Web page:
Rob Cardillo Photography
Americans are crazy about tomatoes.
Tomatoes are the No. 1 vegetable grown in gardens all across the nation.
More and more, they’re grown at home — for a number of reasons. Not only is homegrown produce tasty and fresh, it could save you thousands in grocery bills every year.
Fortunately, it’s easy to grow tomatoes, even if you haven’t got a green thumb, with these simple tips:
Sow seeds indoors, into individual containers, one-quarter-inch deep and one to two seeds per cell. Keep moist and under good-quality light. Seedlings emerge in seven to 10 days at 70 to 75 F.
When seedlings have at least two pairs of leaves, acclimatize in a sheltered place outside for a week.
Pregrown plants are a great alternative to homegrown seedlings. Grown and nurtured by trained horticulturists, plants should be available at the optimum time for planting into the garden.
To reduce disease, set plants 1½ to 2½ inches apart if a bush or compact variety, 3 to 4 inches if a full-vining garden type, in a sunny area with average soil. Tomatoes are vines and can be planted deep, up to the two topmost sets of leaves.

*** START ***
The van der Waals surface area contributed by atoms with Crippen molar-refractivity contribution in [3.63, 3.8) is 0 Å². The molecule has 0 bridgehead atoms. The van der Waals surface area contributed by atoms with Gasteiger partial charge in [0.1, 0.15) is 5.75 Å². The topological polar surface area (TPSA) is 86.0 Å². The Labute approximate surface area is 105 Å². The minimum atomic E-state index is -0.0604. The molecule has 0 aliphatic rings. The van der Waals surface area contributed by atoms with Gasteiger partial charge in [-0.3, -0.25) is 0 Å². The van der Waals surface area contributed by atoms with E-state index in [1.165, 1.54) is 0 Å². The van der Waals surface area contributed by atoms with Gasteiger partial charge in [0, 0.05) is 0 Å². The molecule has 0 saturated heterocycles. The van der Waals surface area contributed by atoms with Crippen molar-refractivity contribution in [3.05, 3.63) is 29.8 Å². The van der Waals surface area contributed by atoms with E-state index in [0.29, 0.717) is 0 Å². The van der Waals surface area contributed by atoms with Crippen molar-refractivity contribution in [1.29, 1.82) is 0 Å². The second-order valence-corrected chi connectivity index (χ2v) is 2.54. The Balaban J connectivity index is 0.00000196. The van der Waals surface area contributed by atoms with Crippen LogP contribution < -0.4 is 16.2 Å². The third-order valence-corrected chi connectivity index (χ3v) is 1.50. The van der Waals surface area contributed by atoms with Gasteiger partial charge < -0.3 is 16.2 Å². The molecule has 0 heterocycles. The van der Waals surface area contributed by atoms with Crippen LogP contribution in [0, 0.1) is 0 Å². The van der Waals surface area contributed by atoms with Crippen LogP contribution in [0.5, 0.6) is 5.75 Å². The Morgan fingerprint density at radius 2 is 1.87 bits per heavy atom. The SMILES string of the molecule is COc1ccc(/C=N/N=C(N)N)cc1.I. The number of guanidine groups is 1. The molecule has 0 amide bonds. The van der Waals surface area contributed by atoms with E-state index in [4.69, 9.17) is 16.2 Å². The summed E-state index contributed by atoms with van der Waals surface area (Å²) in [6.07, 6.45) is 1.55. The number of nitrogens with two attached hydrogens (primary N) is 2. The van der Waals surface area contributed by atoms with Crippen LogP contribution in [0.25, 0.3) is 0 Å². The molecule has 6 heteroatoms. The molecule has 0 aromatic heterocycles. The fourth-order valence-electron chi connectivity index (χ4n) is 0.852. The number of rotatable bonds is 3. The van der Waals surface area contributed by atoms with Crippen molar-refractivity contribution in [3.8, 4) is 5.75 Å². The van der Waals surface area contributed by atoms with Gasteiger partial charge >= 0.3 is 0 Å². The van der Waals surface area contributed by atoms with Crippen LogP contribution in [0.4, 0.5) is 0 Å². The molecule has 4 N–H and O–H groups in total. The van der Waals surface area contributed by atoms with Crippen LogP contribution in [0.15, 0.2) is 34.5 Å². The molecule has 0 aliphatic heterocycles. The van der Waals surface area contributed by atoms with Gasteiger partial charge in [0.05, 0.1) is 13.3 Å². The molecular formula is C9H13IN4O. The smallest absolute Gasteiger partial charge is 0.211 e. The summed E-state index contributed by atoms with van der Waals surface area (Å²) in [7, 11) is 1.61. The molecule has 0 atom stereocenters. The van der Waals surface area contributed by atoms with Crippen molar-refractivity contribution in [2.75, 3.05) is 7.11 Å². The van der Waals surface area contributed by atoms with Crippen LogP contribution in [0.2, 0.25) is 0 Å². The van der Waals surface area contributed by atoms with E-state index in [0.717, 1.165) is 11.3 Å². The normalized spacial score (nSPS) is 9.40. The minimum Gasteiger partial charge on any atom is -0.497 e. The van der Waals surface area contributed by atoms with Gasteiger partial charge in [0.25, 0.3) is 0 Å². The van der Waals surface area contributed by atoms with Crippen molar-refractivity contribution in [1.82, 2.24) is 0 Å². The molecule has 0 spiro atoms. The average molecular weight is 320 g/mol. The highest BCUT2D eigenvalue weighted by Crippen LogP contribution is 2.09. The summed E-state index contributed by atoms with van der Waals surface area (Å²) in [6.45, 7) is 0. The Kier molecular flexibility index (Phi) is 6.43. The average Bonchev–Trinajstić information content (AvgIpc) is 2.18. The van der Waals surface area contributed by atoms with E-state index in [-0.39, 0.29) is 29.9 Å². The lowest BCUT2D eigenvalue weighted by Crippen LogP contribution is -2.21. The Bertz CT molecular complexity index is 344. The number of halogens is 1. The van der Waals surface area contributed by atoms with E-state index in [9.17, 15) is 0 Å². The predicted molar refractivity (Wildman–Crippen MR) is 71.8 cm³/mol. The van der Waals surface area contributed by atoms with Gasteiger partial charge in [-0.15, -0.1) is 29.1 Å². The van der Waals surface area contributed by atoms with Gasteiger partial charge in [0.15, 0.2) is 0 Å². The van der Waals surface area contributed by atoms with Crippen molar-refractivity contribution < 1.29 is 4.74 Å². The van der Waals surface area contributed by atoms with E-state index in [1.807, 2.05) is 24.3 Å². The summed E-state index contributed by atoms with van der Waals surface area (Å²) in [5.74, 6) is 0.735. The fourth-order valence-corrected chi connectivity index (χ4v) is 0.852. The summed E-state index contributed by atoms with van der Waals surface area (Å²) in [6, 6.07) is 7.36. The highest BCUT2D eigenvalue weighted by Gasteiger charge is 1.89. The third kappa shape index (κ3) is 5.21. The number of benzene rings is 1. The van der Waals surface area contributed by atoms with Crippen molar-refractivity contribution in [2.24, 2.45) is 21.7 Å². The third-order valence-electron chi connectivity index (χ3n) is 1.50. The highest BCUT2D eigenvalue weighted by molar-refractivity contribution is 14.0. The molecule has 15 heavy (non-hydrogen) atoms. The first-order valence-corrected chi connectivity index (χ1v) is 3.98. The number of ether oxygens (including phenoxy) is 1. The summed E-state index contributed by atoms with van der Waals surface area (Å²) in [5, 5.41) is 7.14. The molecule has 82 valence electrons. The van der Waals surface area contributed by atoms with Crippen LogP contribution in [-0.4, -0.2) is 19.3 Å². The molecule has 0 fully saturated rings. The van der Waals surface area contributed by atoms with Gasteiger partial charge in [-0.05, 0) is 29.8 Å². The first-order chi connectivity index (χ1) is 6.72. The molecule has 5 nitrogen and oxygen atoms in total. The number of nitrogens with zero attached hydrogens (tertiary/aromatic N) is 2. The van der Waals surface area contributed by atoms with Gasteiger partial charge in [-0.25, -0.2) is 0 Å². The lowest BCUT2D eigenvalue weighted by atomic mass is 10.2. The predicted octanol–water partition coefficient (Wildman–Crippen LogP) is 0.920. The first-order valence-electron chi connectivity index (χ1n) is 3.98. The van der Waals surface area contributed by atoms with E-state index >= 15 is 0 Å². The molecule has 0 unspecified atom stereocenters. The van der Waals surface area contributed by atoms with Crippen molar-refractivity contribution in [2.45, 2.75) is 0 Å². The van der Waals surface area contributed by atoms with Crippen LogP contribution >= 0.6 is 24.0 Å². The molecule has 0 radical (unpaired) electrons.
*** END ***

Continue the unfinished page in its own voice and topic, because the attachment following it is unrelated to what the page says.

Water thoroughly but not too often, early in the day so that plants will dry off before evening; 1 to 2 inches per week is best during the growing season.
Mulch to retain moisture and suppress weeds. Use newspaper, grass clippings, salt hay or straw to a depth of 3 to 4 inches.
Use slow-release fertilizer at planting time to nourish young tomato plants and again when first fruits form.
All tomatoes benefit from staking and caging. Emerging fruits gain improved air circulation and reduced ground pest problems.
Scout plants for harmful insects and disease often. Remove insects simply by removing them.
Pick tomatoes when fully colored and soft to the touch. Pick regularly to keep plants productive. Tomatoes that are almost-ripe can be ripened in brown bags or spread on newspapers at room temperature.
Tomatoes can be enjoyed with any meal and to flavor cooked dishes, soups, sauces, stews, ketchup, paste, juice, quiche and pies. You may care to try them in curries, casseroles and chutney, too.